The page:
Nigeria’s Kamaru Usman Makes History, Becomes First African UFC Champion

Usman solidifies the rise of Africans on the biggest stages in mixed martial arts. Kamaru Usman dethroned Tyron “The Chosen One” Woodley at UFC 235 to become the UFC welterweight champion. The win was dominant from the outset with Usman employing a relentless offensive that startled Woodley.

Tyron Woodley has been one of the UFC’s most decorated champions. The two-time All-American wrestler from the University of Missouri won the UFC welterweight championship in 2016. After defeating American Top Team teammate Robbie Lawler, Woodley went on a four-fight win streak. As a result, his wins over Stephen Thompson, Demain Maia, and Darren Till created an impervious aura.

However, during the time of Woodley’s reign, Kamaru “The Nigerian Nightmare” Usman was building an impressive resume.  The Benin City, Nigerian born athlete grew up in Dallas where he became a wrestling powerhouse. Usman became a three-time All-American at the University of Nebraska at Kearney.

After winning the Ultimate Fighter season 21, Usman racked up a plethora of impressive wins that led him to Woodley. Usaman did what only one other in the UFC could: hand Woodley an undeniable unanimous decision loss.

As a result, after five grueling rounds, Usman is now the UFC welterweight champion of the world and the first African.

African MMA On The Rise

Usman’s win solidifies a rise in Africans dominating in mixed martial arts.

Rameau Thierry Sokoudjou Nkamhoua known simply as Sokoudjou was one of the first African breakout stars. Fighting in both the light heavyweight and heavyweight divisions, Sokoudjou broke barriers fighting in all the major promotions globally.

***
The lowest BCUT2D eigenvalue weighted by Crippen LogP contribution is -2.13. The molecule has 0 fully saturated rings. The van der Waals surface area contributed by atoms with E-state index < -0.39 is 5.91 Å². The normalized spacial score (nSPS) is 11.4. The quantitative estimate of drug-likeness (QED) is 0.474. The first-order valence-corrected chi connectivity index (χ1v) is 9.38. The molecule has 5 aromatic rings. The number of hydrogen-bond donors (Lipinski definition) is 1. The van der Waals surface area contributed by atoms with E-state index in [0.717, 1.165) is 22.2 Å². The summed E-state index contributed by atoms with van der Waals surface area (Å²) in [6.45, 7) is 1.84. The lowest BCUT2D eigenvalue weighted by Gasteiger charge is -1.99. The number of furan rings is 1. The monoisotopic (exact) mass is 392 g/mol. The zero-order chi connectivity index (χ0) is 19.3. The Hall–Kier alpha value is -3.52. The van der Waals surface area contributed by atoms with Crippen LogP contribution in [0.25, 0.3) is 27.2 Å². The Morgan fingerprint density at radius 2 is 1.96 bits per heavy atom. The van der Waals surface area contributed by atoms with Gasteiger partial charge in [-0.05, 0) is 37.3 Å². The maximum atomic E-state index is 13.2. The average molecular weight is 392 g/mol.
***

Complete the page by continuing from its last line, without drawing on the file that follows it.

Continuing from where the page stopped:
Cheick Kongo, a French national that is a descendant of the Congo is also a heavyweight star. With amazing runs in both the UFC and Bellator MMA, Kongo is a billable star that is a pioneer for French MMA. The country has a ban on many primary moves that constitute the backbone of MMA and fighters from the country have had to fight elsewhere.

Former Bellator light heavyweight champion, Muhammad “King Mo” Lawal’s mother is Nigerian. Growing up in Texas, he had to contend with people not understanding his heritage and he is now one of Bellator’s most bankable stars.

Current, UFC heavyweight Francis Ngannou is another French MMA star. The Cameroonian is currently a number 2 ranked heavyweight and one of the organization’s poster boys.

However, the future of the UFC at present rests in the performance of a man known quixotically as “The Last Stylebender”. Nigerian-New Zealander, Israel Adesanya wow the world with his recent fight against Anderson “The Spider” Silva. The two executed a virtual dance of combat that was both beautiful and dangerous.

Adesanya, like Jon Jones, represents a new breed of MMA fighter. Fluid, tall, and wily, Adesanya is the definition of unconventional combat excitement. As he pushes up the middleweight ranks, Adesanya seems to be on a collision course with a title bout.

Watch The Throne

Traditionally, MMA has not been marketed to Black people. However, Usman’s win solidifies the prominence of Black fighters in MMA. With inroads into the continent by African-American fighters like D’Juan Owens, who provides MMA training in Ghana, a strategic approach is beginning. There may not be many MMA gyms in American neighborhoods of color yet, but Africa is taking the sport seriously and that is progress.

Back to top